I was stationed in Germany in the late sixties. World War II had been officially over for more than two decades, but it wasn’t really over.
First a little background with the previous World War, WW I. After the Germans were defeated, the French occupied Germany, and treated the German citizens with classic French arrogance. The Germans had no choice but to accept it, but they harbored a deep resentment and knew that somehow, someday they would get revenge. Fast forward to WW II and Hitler and the Germans got their paybacks on the French and now occupied their country.
Then that war ended and we Americans occupied Germany with the same distain for the German citizens that the French had shown. The Germans had no choice but to accept it, but again, they harbored a deep resentment and knew that someday they would get revenge on the Americans the same way they had gotten revenge on the French.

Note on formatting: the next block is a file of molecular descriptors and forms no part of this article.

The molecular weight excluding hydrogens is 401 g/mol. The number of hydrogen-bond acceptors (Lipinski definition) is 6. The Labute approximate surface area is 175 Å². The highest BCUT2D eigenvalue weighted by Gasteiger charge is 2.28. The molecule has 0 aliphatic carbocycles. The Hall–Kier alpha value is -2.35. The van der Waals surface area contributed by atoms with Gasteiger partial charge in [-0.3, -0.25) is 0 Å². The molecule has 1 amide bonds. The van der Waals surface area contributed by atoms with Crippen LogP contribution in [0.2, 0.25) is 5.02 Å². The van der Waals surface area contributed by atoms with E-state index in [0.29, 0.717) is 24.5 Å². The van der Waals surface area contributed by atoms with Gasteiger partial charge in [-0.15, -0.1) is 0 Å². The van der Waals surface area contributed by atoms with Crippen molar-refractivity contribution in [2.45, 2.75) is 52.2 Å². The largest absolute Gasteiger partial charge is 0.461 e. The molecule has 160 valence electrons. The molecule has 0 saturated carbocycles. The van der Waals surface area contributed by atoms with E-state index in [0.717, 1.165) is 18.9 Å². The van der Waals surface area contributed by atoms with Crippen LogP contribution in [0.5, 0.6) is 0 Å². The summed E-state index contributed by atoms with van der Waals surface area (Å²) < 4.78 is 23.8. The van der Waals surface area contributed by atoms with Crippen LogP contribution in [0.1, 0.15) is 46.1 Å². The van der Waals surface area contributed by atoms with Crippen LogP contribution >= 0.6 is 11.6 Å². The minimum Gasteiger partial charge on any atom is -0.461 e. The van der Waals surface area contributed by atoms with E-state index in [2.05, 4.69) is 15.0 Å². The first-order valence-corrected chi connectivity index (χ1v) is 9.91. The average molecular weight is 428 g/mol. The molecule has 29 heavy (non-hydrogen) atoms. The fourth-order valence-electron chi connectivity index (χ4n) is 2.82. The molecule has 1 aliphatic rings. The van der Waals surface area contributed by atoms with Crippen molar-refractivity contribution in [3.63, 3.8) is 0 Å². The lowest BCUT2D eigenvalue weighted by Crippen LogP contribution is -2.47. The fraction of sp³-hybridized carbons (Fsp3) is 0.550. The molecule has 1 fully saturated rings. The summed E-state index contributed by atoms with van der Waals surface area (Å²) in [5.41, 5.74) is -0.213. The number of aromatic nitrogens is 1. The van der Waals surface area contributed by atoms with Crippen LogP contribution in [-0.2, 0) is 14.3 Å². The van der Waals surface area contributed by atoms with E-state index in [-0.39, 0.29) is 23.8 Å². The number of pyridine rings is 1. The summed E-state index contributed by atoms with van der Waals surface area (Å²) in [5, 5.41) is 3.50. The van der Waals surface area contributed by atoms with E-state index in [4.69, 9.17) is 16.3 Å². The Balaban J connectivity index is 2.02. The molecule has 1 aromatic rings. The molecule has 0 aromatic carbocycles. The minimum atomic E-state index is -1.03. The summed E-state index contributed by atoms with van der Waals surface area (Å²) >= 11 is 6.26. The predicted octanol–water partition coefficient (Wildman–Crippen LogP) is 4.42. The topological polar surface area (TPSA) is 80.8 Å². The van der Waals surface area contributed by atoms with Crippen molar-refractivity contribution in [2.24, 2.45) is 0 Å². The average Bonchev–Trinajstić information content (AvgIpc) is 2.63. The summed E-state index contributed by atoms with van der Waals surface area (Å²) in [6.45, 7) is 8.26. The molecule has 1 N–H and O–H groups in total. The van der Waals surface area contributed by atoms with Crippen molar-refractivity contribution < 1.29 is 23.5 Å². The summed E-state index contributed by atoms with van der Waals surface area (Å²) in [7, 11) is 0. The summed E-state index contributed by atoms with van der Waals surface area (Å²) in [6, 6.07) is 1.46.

When we went out on the town we were not welcome. Invariably fights would break out. It was a nightly occurrence in the taverns closest to the base. Usually it began with a group of Americans hurling chicken bones at any Germans sitting nearby. German girls were ostracized from their communities if they were seen with Americans. The War had been over for more than two decades, but like I said, hostilities were still going on. It wasn’t over.
Then, an amazing thing happened. It was on my brother Kevin’s birthday, July 20th, 1969, that hostilities ceased. That was the day we landed on the moon. Americans were naturally filled with pride for what they had accomplished, but the Germans were proud, too. The head of our space program was an old German rocket scientist, Wernher Von Braun. When we landed those men on the moon, we created an instant partnership with the German people. We were no longer the occupying army. We were now allies in the space race.
The fighting in the taverns stopped. Now, instead of hurling chicken bones at one another, we were buying each other drinks and toasting the great accomplishment of the American-German team of scientists at NASA. The German girls could now openly date Americans, and, their German fathers would insist that they brought their American boyfriends home, not to be inspected, but to be congratulated and toasted with a glass of German Schnapps.
July 20th, 1969, in my mind, is the day that World War II ended. On that day, we landed on the moon and found a little peace on Earth. “One small step for man. One giant leap for mankind,” indeed.
Peace and Love, and all of the above,